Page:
Foot carts, taco trucks and red tape: Guerrilla Grub fights for mobile food

Elizabeth August and her husband don’t call themselves “food truck-ineers,” a term I was very proud to have come up with myself when interviewing August this week. “Actually,” she said, “we have a non-motorized push cart, so even though we’re lumped in with food truckers, we’re really just mobile food vendors.”

August has a reason to be specific: while food trucks and independent food vendors are gaining popularity across the US (there’s even a reality show on television now about food truckers who race around the country, selling their delicious wares), and in California in particular, Oakland has put up barriers of red tape that make it nearly impossible for the food truck culture to proliferate and attract customers.

“The ordinance that exists right now in Oakland has made it so that mobile food vendors can only operate in one district in Oakland — in the Fruitvale district,” August explained. “It only provides a small number of permits for vendors in that small geographical area. So the rest of us, trucks and carts, are not legally permitted to vend on public streets in Oakland except with permission by property owners and in parking lots, or at special events like Eat Real and street fairs.”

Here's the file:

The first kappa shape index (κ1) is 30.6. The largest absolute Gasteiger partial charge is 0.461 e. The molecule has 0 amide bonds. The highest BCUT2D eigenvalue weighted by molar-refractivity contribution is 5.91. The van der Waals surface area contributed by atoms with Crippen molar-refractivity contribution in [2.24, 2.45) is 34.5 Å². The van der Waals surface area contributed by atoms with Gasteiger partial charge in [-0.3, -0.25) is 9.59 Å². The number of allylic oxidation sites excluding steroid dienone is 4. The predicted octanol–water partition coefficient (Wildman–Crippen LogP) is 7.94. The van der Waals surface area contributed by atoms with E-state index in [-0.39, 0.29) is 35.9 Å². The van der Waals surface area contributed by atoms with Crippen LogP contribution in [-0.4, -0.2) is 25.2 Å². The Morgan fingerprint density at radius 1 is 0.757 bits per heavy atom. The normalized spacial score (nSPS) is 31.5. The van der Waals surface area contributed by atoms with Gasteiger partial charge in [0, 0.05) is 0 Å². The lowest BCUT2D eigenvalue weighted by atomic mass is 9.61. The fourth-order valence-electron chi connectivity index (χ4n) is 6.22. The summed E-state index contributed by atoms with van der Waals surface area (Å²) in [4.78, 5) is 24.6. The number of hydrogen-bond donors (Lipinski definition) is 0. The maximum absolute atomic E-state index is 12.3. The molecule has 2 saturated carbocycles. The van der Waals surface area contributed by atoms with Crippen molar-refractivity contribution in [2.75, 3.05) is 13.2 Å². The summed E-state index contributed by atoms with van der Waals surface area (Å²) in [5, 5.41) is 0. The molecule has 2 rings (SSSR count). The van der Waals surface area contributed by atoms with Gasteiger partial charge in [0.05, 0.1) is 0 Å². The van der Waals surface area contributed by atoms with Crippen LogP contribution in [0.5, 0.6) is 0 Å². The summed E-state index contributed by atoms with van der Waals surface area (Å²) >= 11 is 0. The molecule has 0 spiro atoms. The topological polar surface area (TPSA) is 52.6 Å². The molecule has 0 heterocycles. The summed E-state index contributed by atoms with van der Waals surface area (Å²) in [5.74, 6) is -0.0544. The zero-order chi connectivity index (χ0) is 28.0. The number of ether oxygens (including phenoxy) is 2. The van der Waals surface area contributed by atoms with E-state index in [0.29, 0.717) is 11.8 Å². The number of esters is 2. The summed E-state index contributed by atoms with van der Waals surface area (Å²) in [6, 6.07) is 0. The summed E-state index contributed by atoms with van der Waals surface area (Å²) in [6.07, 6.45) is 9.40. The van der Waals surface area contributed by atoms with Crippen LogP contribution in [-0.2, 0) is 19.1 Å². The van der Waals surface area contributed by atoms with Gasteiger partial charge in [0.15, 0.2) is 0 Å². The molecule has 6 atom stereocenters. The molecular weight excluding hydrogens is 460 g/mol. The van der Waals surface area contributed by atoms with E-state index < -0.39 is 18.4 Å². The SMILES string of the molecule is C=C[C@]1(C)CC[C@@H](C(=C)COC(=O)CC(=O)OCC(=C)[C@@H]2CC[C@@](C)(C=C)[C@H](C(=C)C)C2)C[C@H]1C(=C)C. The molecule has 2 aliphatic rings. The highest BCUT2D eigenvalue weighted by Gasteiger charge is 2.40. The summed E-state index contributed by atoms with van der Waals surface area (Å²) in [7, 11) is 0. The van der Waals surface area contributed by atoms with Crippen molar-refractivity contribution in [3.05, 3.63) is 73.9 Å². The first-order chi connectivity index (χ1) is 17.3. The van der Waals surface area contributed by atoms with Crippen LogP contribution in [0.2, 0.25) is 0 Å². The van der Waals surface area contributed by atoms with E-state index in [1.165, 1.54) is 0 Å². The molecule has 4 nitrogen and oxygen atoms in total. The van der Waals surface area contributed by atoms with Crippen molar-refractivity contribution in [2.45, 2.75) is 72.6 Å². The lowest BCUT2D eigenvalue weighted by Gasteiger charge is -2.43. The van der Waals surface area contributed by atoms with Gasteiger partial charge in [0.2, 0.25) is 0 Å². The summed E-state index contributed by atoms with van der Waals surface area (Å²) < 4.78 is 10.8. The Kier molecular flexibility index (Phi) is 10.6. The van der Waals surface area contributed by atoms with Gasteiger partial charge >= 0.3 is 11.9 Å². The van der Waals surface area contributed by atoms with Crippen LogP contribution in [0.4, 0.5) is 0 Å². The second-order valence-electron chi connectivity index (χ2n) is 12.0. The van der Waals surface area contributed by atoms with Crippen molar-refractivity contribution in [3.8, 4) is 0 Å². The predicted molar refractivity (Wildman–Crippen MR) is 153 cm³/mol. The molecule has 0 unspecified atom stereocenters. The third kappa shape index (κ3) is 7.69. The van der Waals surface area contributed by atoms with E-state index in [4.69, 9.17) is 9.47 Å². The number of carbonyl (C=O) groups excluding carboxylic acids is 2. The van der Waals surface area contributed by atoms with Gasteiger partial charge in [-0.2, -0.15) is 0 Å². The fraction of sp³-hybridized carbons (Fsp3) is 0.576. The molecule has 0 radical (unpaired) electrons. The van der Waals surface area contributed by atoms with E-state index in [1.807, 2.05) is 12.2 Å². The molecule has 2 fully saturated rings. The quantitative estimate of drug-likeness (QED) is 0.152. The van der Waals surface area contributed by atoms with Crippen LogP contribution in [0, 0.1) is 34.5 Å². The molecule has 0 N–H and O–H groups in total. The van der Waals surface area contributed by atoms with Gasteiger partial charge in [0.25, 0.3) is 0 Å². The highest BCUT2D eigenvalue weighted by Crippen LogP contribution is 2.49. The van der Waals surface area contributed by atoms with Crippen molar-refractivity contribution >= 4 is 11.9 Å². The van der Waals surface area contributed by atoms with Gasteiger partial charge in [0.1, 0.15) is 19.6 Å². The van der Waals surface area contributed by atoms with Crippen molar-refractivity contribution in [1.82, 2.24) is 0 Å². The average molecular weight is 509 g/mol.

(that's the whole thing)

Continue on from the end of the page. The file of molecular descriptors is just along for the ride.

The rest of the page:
August said that this has created a “cultural separation of food” inside Oakland, as other food vendors who serve different types of dishes can’t go outside of their neighborhood. “They can’t bring their food to us, in other parts of Oakland, and we can’t bring our food to them.”

That’s why August has set up her refurbished one-time hot dog cart she found on Craigslist, calling her business Guerrilla Grub. The cart is more compact, mobile and easier to maintain than a food truck while Oakland sorts out its mobile food bureaucracy.

Selling “California comfort food,” she and her husband sell classic but modified dishes like pulled pork, beef brisket and pulled-tofu sandwiches, sloppy joes (meaty and vegan), veggies, quinoa, and gluten-free mac and cheese.

As the East Bay Express reported recently, August, who is with the Oakland Mobile Food Group, has been battling Oakland city hall along with other food vendors to relax the red tape around mobile food vendors and expand the realm of DIY entrepreneurship that adds to the dynamic cross-culturalism of the city.

August and members of the Oakland Mobile Food Group are putting pressure on the city — they gathered more than 500 signatures on a petition at the Eat Real festival that will be submitted to the city council. She’s hopeful that mobile food vendors will be able to grow their businesses and introduce Oakland’s children and adults to excellent, delicious, mobile food.

Check out Elizabeth August, her Guerrilla Grub push-cart, these Oakland Mobile Food Group members in the new Food Truck Stop at the East Bay Mini Maker Faire:

You can follow Guerrilla Grub on Twitter, to see where the cart shows up next.  But don’t miss the chance to come support their efforts in person, at the East Bay Mini Maker Faire!

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